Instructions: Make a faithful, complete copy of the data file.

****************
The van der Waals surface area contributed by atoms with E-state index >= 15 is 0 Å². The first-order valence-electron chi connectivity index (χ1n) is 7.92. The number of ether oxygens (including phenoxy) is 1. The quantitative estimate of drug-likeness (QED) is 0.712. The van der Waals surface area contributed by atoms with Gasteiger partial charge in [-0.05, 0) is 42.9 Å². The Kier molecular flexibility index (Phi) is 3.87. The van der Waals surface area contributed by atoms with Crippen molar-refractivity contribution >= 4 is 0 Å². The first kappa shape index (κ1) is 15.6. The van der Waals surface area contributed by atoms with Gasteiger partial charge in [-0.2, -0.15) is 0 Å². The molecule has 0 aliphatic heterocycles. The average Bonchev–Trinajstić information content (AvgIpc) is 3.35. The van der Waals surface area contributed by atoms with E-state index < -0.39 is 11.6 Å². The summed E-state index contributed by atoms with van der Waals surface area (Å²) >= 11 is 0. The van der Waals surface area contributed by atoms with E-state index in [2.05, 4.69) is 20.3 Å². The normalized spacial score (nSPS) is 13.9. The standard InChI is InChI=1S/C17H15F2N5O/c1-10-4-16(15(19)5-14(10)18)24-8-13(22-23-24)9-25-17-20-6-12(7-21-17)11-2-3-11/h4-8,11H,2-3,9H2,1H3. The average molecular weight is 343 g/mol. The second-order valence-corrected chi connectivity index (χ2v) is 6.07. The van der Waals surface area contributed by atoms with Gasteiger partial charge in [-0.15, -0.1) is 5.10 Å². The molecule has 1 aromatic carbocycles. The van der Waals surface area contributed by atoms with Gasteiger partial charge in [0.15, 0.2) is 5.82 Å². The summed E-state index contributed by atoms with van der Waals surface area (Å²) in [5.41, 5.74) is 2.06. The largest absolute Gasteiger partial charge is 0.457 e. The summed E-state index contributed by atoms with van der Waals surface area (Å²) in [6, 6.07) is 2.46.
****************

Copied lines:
The van der Waals surface area contributed by atoms with E-state index >= 15 is 0 Å². The first-order valence-electron chi connectivity index (χ1n) is 7.92. The number of ether oxygens (including phenoxy) is 1. The quantitative estimate of drug-likeness (QED) is 0.712. The van der Waals surface area contributed by atoms with Gasteiger partial charge in [-0.05, 0) is 42.9 Å². The Kier molecular flexibility index (Phi) is 3.87. The van der Waals surface area contributed by atoms with Crippen molar-refractivity contribution >= 4 is 0 Å². The first kappa shape index (κ1) is 15.6. The van der Waals surface area contributed by atoms with Gasteiger partial charge in [-0.2, -0.15) is 0 Å². The molecule has 0 aliphatic heterocycles. The average Bonchev–Trinajstić information content (AvgIpc) is 3.35. The van der Waals surface area contributed by atoms with E-state index < -0.39 is 11.6 Å². The summed E-state index contributed by atoms with van der Waals surface area (Å²) >= 11 is 0. The van der Waals surface area contributed by atoms with E-state index in [2.05, 4.69) is 20.3 Å². The normalized spacial score (nSPS) is 13.9. The standard InChI is InChI=1S/C17H15F2N5O/c1-10-4-16(15(19)5-14(10)18)24-8-13(22-23-24)9-25-17-20-6-12(7-21-17)11-2-3-11/h4-8,11H,2-3,9H2,1H3. The average molecular weight is 343 g/mol. The second-order valence-corrected chi connectivity index (χ2v) is 6.07. The van der Waals surface area contributed by atoms with Gasteiger partial charge in [-0.15, -0.1) is 5.10 Å². The molecule has 1 aromatic carbocycles. The van der Waals surface area contributed by atoms with Gasteiger partial charge in [0.15, 0.2) is 5.82 Å². The summed E-state index contributed by atoms with van der Waals surface area (Å²) in [5.41, 5.74) is 2.06. The largest absolute Gasteiger partial charge is 0.457 e. The summed E-state index contributed by atoms with van der Waals surface area (Å²) in [6, 6.07) is 2.46.